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New Textbook Covers Sustainable Property Management Practices

Openly-licensed textbook on sustainability covers energy efficiency, water efficiency, waste management and indoor air quality   April 5, 2024

By Jeff Wardon, Jr., Assistant Editor

Sustainability in the built environment has become a priority for many facility managers, both present and future. Aiding in this is education, which lays the groundwork for facility managers’ knowledge and understanding for their profession.  

FacilitiesNet recently spoke with Erin Hopkins, associate professor of property management in the College of Liberal Arts and Human Sciences at Virginia Tech, about her openly-licensed textbook “Sustainable Property Management.” This book is about sustainability practices in property management such as energy efficiency, water efficiency, waste management and indoor environmental quality. 

FacilitiesNet: What does this open textbook cover in depth? 

Erin Hopkins: When we see the term sustainability, I think that conjures up something a little different for everyone. So first, it is about operationalizing that term within property management. Although sustainability as used in the real estate context is about preserving the environment, it is more than that. That is what this book really covers – sustainable property management.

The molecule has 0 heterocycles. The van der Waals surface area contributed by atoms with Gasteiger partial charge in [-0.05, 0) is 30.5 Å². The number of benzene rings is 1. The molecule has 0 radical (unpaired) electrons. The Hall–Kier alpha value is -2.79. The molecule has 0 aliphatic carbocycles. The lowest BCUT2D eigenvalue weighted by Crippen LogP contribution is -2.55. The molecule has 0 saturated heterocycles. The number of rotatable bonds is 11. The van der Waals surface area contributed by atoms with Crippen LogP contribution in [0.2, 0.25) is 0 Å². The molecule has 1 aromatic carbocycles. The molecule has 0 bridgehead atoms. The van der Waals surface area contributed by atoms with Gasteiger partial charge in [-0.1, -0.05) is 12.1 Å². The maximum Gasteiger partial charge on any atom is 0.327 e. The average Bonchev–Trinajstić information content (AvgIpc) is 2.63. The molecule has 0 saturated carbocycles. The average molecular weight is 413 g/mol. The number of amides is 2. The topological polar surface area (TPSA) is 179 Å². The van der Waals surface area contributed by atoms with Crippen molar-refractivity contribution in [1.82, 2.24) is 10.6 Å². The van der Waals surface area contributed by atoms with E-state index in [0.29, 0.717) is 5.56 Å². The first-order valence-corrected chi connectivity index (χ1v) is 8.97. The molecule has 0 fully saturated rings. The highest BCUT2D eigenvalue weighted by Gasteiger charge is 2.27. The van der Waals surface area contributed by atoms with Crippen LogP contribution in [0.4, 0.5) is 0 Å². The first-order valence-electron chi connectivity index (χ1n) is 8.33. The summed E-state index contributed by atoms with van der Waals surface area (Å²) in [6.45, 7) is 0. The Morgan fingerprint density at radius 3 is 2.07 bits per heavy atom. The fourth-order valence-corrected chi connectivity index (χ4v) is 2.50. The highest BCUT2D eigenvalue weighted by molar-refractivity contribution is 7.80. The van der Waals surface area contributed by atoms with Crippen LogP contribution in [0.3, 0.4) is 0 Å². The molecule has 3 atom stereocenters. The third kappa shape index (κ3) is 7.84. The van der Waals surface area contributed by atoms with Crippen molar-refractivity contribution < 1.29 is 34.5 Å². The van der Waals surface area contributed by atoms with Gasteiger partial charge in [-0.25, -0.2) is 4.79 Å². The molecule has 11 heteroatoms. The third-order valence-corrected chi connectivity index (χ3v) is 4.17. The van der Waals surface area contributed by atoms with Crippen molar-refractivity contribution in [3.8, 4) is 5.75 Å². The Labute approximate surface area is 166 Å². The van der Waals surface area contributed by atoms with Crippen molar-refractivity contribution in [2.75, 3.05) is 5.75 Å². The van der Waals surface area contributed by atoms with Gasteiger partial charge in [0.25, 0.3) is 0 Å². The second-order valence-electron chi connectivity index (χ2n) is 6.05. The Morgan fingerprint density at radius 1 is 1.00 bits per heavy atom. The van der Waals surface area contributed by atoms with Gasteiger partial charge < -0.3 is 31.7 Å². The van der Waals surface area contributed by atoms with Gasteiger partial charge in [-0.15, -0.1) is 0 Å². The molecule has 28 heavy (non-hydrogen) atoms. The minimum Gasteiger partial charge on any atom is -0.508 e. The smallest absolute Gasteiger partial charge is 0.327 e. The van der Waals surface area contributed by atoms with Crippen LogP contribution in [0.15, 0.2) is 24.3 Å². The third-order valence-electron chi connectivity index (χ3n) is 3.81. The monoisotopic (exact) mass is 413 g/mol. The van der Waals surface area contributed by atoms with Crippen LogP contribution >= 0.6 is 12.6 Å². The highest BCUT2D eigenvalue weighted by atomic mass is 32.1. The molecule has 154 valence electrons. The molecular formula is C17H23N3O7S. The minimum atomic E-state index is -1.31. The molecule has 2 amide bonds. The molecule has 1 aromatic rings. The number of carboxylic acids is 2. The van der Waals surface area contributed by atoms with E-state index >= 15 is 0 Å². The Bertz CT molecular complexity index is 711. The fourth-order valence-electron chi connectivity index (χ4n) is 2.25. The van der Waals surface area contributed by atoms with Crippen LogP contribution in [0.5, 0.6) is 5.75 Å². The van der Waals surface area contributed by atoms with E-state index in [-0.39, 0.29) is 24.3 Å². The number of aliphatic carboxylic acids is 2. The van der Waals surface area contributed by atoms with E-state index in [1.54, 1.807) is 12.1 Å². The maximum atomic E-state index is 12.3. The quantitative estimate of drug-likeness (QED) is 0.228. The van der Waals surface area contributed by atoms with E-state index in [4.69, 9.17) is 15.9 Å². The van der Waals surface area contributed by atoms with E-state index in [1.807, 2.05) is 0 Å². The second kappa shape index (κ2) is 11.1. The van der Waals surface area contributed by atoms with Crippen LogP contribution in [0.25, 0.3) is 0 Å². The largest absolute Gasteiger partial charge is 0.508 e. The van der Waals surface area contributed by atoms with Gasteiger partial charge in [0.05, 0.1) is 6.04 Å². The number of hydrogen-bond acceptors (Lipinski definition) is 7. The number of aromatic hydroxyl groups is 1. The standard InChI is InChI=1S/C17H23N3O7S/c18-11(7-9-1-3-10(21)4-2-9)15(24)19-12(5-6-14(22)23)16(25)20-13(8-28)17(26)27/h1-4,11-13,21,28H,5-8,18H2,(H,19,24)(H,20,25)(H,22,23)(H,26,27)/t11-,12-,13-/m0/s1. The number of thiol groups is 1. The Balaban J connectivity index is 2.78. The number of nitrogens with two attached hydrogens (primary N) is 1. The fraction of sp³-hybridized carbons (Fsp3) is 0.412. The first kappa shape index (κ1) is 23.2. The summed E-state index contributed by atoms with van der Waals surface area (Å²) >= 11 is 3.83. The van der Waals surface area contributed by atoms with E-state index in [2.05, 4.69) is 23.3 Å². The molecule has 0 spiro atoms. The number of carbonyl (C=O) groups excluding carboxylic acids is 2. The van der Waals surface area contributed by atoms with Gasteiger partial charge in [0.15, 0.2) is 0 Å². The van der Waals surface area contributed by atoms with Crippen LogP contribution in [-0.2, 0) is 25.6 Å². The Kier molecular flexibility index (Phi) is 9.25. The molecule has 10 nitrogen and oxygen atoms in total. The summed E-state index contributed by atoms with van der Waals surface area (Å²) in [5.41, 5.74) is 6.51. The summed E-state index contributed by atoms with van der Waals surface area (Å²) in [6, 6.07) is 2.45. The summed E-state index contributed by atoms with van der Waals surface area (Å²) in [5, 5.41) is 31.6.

Sustainability encompasses three spheres: environmental, social and economic. We look at them separately and then we talk about how we can reconcile these three spheres throughout the operations and maintenance phase of the building life cycle. That is done in such a way that balance is achieved between economic development, which we know that economic bottom line is so important, the protection of the environment and then social resources as well.  

However, that might not always be the case. We might not be able to balance all three of those spheres. So, an example would be something like installing LED lights in the building lobby. That would apply to all building types – if they have a lobby – so environmentally that is positive because we are using less energy.  

When we think about LED lights from a social perspective, it is kind of neutral. The lights are always on, so tenants do not have to really wait for the LEDs to warm up and they will likely not really notice the difference. Then on that economic sphere, it is positive because LED lights, although they are more expensive to purchase, they are more efficient and will reduce energy bills over time. 

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That is just an example that you can talk through about those different spheres and what makes sense. It is about thinking through each of the spheres instead of just looking at the environment or just looking at economics. When we think about sustainable property management, this book specifically looks at the nuts and bolts of property management operations from a sustainability lens. So, it goes through the main functions of property management boots-on-the-ground operations such as human resources, relationship management, finance and accounting, maintenance, risk management, marketing and leasing. Again, it is about how we can perform these core functions in a sustainable way, and can we balance all three spheres of sustainability while performing these functions.